Lavender Farm Field Trip

This past weekend we had the opportunity to visit and tour the Lavender Ranch, a local farm that organically and sustainably grows a variety of plants and botanicals, then distills them into essential oils.  The Lavender Ranch, Biggs, CA  I have been driving by this ranch for years and have always loved the scent of lavender wafting off the fields in the heat of an August afternoon.  Lavender Cookies at the Lavender Ranch

When hubby and I arrived at the ranch we began our tour at the gift shop, which was located inside their quaint old farm house! When first walking through the door, we were greeted with a gorgeous little stand in the corner offering free lavender cookies.  I don’t know why, but I thought eating the actual lavender would be a bit bitter, but these were delicious!  Inside the shop were beautiful displays, including almost an entire wall of hanging bunches of dried lavender for sale.  It smelled so good inside!  Also on display were lotions, salves, soaps and sachets – all for sale at reasonable prices.   bunches of dried lavender

We were so pleased to hear that they were giving guided walking tours of their lavender fields, and so we eagerly waited the fifteen minutes for the next tour to begin.

As our friendly tour guide gave us some statistics (the Lavender Ranch was started in 1983 and right now has 30 acres devoted to botanicals to make essential oils) and several uses for lavender oils (heals skin maladies, promotes circulation, improves digestion),  I couldn’t help but take deep, cleansing breaths while we walked through the fields. And knowing that they grow sustainably and organically, I was even more impressed!  The tour guide said they even had agreements with local farmers not to spray on windy days, so that there would be no over-spray of pesticides or chemicals on to the Lavender Ranch.  On the highway side of the ranch are signs along the right-of-way stating that the ranch is organic and to please not spray herbacides or pesticides in the vicinity!

Although their name implies that all they grow is lavender, such is certainly not the case.

Flowering Lemon Verbena

Flowering Lemon Verbena

I was in seventh heaven when our tour guide asked us to rub some leaves of the plants in the rows we were standing in……… lemon verbena!!  Oh!  My favorite scent of all scents!  I could bathe in it, sleep with it and eat it!  I wanted to literally sit right in the middle of the row of lemon verbena and take a nap, but I’m not sure the tour guide would have thought too kindly of me doing that!  😉   I love lemon verbena and I wasn’t aware that I could grow this plant myself!  Oh Joy!

And then the lavender!

Somehow, walking through these fields of lavender and verbena, I felt so at peace and at ease!  I know that the scent of lavender is supposed to be calming, but to actually walk in a field of lavender is something you just must do.  An experience of a lifetime!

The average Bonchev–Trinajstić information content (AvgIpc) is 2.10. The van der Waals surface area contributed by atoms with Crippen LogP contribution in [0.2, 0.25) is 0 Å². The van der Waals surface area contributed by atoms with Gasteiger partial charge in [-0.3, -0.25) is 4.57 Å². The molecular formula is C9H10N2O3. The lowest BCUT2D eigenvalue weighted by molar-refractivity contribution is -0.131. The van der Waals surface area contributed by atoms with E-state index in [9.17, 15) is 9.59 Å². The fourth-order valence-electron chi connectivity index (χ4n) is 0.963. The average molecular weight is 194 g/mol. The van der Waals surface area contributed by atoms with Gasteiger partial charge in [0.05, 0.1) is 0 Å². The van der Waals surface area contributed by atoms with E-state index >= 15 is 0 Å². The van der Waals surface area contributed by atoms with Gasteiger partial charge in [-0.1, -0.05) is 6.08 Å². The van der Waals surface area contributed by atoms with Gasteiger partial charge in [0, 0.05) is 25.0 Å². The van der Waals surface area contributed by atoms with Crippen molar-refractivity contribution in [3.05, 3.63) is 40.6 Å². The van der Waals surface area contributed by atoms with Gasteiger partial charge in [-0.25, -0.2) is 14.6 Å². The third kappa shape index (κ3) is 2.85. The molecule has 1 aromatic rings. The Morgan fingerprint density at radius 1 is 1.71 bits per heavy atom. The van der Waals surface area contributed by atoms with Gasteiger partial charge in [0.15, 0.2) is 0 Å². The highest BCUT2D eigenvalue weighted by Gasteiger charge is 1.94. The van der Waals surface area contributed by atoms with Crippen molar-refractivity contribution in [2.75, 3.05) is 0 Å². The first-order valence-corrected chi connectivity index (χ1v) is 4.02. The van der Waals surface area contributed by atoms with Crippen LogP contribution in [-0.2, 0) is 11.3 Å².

Blooming Lavender

Blooming lavender

Among some of the other plants they grow and distill into essential oils are rosemary, german chamomile, peppermint, and clary sage!  They even had a 153 year old orange tree that they use to get an orange essential oil!  That tree was massive and is a daughter tree to the “Mother Orange Tree” found in Oroville, California.  What history!

In fact, the Lavender Ranch is only a part of the larger Bayliss Ranch which is known for the rice they grow, commercially marketed as Lattitude 40 (the approximate lattitude where the ranch is located).  We got to try some of the brown rice and it was wonderful – nutty but kind of fruity at the same time. The area where the Lavender Ranch is now sited used to be part of a large walnut orchard within the Bayliss Ranch.  With the use of drip irrigation and a lot of mulch, they now use only 10% of the amount of water that was once necessary when the land held walnuts!

But back to the Lavender Ranch tour.

Lemon verbena and Lavender

Lemon verbena (in the foreground) and Lavender

Our guide told us that it takes about 800 pounds of lavender to make 1 gallon of essential oil.  They use a steam distillation process with both a water phase and an oil phase.  The lavender that is grown at the ranch is a proprietory variety developed with UC Davis for a higher camphor content.  They propogate their own lavender in greenhouses right there at the ranch because each lavender plant is replaced at about 15 years of age.

A distiller for essential oils

A distiller for essential oils.

The medicinal uses of lavender are many.  Of course, I am not a doctor and don’t claim to be any type of a medical practitioner, but you can find so many resources on the internet and in books in your local library that hail praises for lavender.

In fact, I found a couple of websites and blogs that have a lot of information about lavender – just click on one of the links below and through the magic of technology you will be whisked away to their website!  No worries, though – you will be able to come right back to mine!   🙂

This one is great and has a lot of information:  How to make and use lavender flower extract by Frugally Sustainable,  and if you want to cook with lavender (who knew? not me!) you can click on this one:  Desserts using lavender by The Kitchn,   For the final fun site involving lavender, how about a recipe for home made playdough scented with lavender at The Chaos and the Clutter.

I hope you enjoyed coming along with my hubby and I on our field trip to the Lavender Ranch.  I just wish we were able to send the wonderful scents of all these botanicals from our computer to yours!

Thank you for all your comments, suggestions and questions – I try to answer every one!


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